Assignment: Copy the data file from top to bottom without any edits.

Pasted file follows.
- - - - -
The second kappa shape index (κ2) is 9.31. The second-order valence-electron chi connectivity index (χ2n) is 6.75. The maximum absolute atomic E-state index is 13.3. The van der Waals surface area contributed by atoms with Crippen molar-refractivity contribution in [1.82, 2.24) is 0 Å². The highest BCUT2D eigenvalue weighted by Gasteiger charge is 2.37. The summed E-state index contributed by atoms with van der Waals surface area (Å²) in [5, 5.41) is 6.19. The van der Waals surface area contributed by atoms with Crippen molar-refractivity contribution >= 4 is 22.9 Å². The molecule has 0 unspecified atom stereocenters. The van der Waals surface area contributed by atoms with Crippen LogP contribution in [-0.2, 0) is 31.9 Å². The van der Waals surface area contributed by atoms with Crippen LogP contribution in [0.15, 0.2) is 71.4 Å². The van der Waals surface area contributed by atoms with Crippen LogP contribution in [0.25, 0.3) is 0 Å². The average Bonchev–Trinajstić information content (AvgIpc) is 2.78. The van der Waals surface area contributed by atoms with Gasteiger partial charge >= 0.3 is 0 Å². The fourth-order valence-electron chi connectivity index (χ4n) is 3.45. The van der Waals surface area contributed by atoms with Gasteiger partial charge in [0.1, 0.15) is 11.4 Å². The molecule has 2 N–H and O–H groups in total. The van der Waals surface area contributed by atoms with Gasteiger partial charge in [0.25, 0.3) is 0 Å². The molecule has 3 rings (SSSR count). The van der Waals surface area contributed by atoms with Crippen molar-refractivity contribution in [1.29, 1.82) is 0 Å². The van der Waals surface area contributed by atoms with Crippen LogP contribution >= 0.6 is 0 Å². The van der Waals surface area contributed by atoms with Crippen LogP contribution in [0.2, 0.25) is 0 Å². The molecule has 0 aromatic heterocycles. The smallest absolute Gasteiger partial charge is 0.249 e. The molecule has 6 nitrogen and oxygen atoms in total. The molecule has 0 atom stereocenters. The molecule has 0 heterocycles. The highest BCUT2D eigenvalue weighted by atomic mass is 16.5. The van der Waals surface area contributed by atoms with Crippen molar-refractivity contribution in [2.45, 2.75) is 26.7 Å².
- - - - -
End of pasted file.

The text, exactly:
The second kappa shape index (κ2) is 9.31. The second-order valence-electron chi connectivity index (χ2n) is 6.75. The maximum absolute atomic E-state index is 13.3. The van der Waals surface area contributed by atoms with Crippen molar-refractivity contribution in [1.82, 2.24) is 0 Å². The highest BCUT2D eigenvalue weighted by Gasteiger charge is 2.37. The summed E-state index contributed by atoms with van der Waals surface area (Å²) in [5, 5.41) is 6.19. The van der Waals surface area contributed by atoms with Crippen molar-refractivity contribution >= 4 is 22.9 Å². The molecule has 0 unspecified atom stereocenters. The van der Waals surface area contributed by atoms with Crippen LogP contribution in [-0.2, 0) is 31.9 Å². The van der Waals surface area contributed by atoms with Crippen LogP contribution in [0.15, 0.2) is 71.4 Å². The van der Waals surface area contributed by atoms with Crippen LogP contribution in [0.25, 0.3) is 0 Å². The average Bonchev–Trinajstić information content (AvgIpc) is 2.78. The van der Waals surface area contributed by atoms with Gasteiger partial charge >= 0.3 is 0 Å². The fourth-order valence-electron chi connectivity index (χ4n) is 3.45. The van der Waals surface area contributed by atoms with Gasteiger partial charge in [0.1, 0.15) is 11.4 Å². The molecule has 2 N–H and O–H groups in total. The van der Waals surface area contributed by atoms with Gasteiger partial charge in [0.25, 0.3) is 0 Å². The molecule has 3 rings (SSSR count). The van der Waals surface area contributed by atoms with Crippen molar-refractivity contribution in [1.29, 1.82) is 0 Å². The van der Waals surface area contributed by atoms with Crippen LogP contribution >= 0.6 is 0 Å². The van der Waals surface area contributed by atoms with Crippen LogP contribution in [0.2, 0.25) is 0 Å². The molecule has 0 aromatic heterocycles. The smallest absolute Gasteiger partial charge is 0.249 e. The molecule has 6 nitrogen and oxygen atoms in total. The molecule has 0 atom stereocenters. The molecule has 0 heterocycles. The highest BCUT2D eigenvalue weighted by atomic mass is 16.5. The van der Waals surface area contributed by atoms with Crippen molar-refractivity contribution in [2.45, 2.75) is 26.7 Å².